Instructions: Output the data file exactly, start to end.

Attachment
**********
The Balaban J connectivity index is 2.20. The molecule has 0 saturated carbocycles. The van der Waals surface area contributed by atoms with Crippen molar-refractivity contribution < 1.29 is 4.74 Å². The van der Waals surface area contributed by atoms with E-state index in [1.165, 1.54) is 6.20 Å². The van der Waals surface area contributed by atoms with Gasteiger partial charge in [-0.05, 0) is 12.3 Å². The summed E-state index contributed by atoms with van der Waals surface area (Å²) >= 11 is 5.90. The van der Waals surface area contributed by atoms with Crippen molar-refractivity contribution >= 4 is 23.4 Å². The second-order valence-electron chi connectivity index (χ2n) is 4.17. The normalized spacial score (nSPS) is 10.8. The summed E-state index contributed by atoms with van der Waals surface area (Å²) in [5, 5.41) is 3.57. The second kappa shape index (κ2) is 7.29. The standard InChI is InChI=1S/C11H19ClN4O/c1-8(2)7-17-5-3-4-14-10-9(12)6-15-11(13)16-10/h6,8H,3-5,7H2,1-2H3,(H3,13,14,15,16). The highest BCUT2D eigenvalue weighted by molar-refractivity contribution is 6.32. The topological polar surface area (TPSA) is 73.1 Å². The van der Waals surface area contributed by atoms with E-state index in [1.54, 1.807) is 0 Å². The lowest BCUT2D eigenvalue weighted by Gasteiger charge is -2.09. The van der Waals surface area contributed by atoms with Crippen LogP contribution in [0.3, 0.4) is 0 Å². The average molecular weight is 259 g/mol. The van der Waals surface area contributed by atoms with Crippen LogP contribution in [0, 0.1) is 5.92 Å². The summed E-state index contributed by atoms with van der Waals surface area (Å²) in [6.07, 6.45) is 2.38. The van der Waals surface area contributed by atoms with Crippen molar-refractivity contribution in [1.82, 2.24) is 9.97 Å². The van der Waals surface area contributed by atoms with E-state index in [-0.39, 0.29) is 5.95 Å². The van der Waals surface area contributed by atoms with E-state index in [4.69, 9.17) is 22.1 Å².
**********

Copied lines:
The Balaban J connectivity index is 2.20. The molecule has 0 saturated carbocycles. The van der Waals surface area contributed by atoms with Crippen molar-refractivity contribution < 1.29 is 4.74 Å². The van der Waals surface area contributed by atoms with E-state index in [1.165, 1.54) is 6.20 Å². The van der Waals surface area contributed by atoms with Gasteiger partial charge in [-0.05, 0) is 12.3 Å². The summed E-state index contributed by atoms with van der Waals surface area (Å²) >= 11 is 5.90. The van der Waals surface area contributed by atoms with Crippen molar-refractivity contribution >= 4 is 23.4 Å². The second-order valence-electron chi connectivity index (χ2n) is 4.17. The normalized spacial score (nSPS) is 10.8. The summed E-state index contributed by atoms with van der Waals surface area (Å²) in [5, 5.41) is 3.57. The second kappa shape index (κ2) is 7.29. The standard InChI is InChI=1S/C11H19ClN4O/c1-8(2)7-17-5-3-4-14-10-9(12)6-15-11(13)16-10/h6,8H,3-5,7H2,1-2H3,(H3,13,14,15,16). The highest BCUT2D eigenvalue weighted by molar-refractivity contribution is 6.32. The topological polar surface area (TPSA) is 73.1 Å². The van der Waals surface area contributed by atoms with E-state index in [1.54, 1.807) is 0 Å². The lowest BCUT2D eigenvalue weighted by Gasteiger charge is -2.09. The van der Waals surface area contributed by atoms with Crippen LogP contribution in [0.3, 0.4) is 0 Å². The average molecular weight is 259 g/mol. The van der Waals surface area contributed by atoms with Crippen LogP contribution in [0, 0.1) is 5.92 Å². The summed E-state index contributed by atoms with van der Waals surface area (Å²) in [6.07, 6.45) is 2.38. The van der Waals surface area contributed by atoms with Crippen molar-refractivity contribution in [1.82, 2.24) is 9.97 Å². The van der Waals surface area contributed by atoms with E-state index in [-0.39, 0.29) is 5.95 Å². The van der Waals surface area contributed by atoms with E-state index in [4.69, 9.17) is 22.1 Å².